DH announces quack job search

(91 Posts)
MurielPuce Thu 02-May-13 07:05:09

Help me, mumsnetters... So, we're having a tough time financially; like everyone else, the bum economy has hit us hard. Both DH and I do freelance consulting, and this year has been so tough! The overwhelming bulk of the income for the past 5 years (easily 2/3rds) has been mine, and because we've both taken fewer jobs to work around the kids, we've had basically no money coming in since December.

Yesterday, while opening another huge mortgage bill, which I will pay, I say, "So what are your plans for work this year?" And he goes, "I'm thinking about taking a course in kinesiology.... maybe get some clients."

!!!!!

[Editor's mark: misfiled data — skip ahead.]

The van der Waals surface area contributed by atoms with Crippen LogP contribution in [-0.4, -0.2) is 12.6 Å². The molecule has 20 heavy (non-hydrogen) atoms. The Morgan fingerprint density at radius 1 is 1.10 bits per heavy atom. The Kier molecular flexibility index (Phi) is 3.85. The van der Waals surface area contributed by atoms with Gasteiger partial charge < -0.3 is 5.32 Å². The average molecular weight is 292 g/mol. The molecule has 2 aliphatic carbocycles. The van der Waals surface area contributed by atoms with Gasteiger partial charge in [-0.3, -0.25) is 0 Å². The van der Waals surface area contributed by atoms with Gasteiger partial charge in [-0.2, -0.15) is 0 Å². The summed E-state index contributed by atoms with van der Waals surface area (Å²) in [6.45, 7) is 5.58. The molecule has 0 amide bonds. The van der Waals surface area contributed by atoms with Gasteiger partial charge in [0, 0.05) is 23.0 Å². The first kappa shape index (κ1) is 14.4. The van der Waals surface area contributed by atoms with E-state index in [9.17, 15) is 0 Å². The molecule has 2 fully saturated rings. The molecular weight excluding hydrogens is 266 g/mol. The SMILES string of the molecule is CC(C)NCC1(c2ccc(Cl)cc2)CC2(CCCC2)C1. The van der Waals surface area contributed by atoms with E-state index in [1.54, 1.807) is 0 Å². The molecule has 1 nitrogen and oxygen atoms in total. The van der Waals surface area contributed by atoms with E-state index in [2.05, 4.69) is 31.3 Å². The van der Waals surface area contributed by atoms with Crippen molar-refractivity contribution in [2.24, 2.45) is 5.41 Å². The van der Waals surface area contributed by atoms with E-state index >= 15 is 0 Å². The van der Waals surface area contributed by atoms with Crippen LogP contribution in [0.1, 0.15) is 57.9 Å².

First of all, let me say that DH is a genius. Without exaggeration he is unbelievably smart. He can do the Guardian cryptic crossword in an hour. He outperforms winning University Challenge teams, he speaks fluent French & is teaching the kids, he is a statistics nut who actually understands how the stock market works. When I met him he was doing an economics degree. He's incredibly clever, a good dad, and a nice guy.

"Applied Kinesiology", as far as I can make out, is a kind of alternative therapy where you wave crystals over the body correspondent to different organ functions and that connects to muscle functions. For example, if your foot hurts, a therapist waves a crystal near your liver, and presto, your foot is fixed. I think. I'm not sure how it works, or that it does work; the first 10 searches for "kinesiology" on the web return results that say "quackery". DH had a session last year that he felt helped him, and has had like 5 other sessions since, and now wants to go into it as a career.